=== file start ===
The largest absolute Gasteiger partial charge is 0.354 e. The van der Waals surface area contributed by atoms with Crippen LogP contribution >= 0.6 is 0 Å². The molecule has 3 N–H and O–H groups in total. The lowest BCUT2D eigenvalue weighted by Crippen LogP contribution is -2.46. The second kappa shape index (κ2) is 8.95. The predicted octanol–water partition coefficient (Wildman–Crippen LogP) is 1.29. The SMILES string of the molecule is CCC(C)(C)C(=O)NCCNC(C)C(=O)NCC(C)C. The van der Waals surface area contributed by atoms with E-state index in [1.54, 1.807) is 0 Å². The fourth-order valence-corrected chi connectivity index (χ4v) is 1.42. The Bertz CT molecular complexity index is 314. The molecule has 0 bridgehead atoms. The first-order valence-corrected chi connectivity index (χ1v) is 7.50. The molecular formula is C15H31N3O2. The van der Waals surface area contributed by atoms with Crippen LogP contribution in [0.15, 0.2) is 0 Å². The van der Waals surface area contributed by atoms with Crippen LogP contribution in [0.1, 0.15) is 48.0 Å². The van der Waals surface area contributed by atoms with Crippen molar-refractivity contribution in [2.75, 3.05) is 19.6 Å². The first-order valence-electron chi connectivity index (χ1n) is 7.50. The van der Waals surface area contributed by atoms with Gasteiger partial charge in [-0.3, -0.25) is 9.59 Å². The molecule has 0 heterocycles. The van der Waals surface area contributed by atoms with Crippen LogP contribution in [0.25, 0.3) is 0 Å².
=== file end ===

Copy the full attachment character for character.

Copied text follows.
The largest absolute Gasteiger partial charge is 0.354 e. The van der Waals surface area contributed by atoms with Crippen LogP contribution >= 0.6 is 0 Å². The molecule has 3 N–H and O–H groups in total. The lowest BCUT2D eigenvalue weighted by Crippen LogP contribution is -2.46. The second kappa shape index (κ2) is 8.95. The predicted octanol–water partition coefficient (Wildman–Crippen LogP) is 1.29. The SMILES string of the molecule is CCC(C)(C)C(=O)NCCNC(C)C(=O)NCC(C)C. The van der Waals surface area contributed by atoms with E-state index in [1.54, 1.807) is 0 Å². The fourth-order valence-corrected chi connectivity index (χ4v) is 1.42. The Bertz CT molecular complexity index is 314. The molecule has 0 bridgehead atoms. The first-order valence-corrected chi connectivity index (χ1v) is 7.50. The molecular formula is C15H31N3O2. The van der Waals surface area contributed by atoms with Crippen LogP contribution in [0.15, 0.2) is 0 Å². The van der Waals surface area contributed by atoms with Crippen LogP contribution in [0.1, 0.15) is 48.0 Å². The van der Waals surface area contributed by atoms with Crippen molar-refractivity contribution in [2.75, 3.05) is 19.6 Å². The first-order valence-electron chi connectivity index (χ1n) is 7.50. The van der Waals surface area contributed by atoms with Gasteiger partial charge in [-0.3, -0.25) is 9.59 Å². The molecule has 0 heterocycles. The van der Waals surface area contributed by atoms with Crippen LogP contribution in [0.25, 0.3) is 0 Å².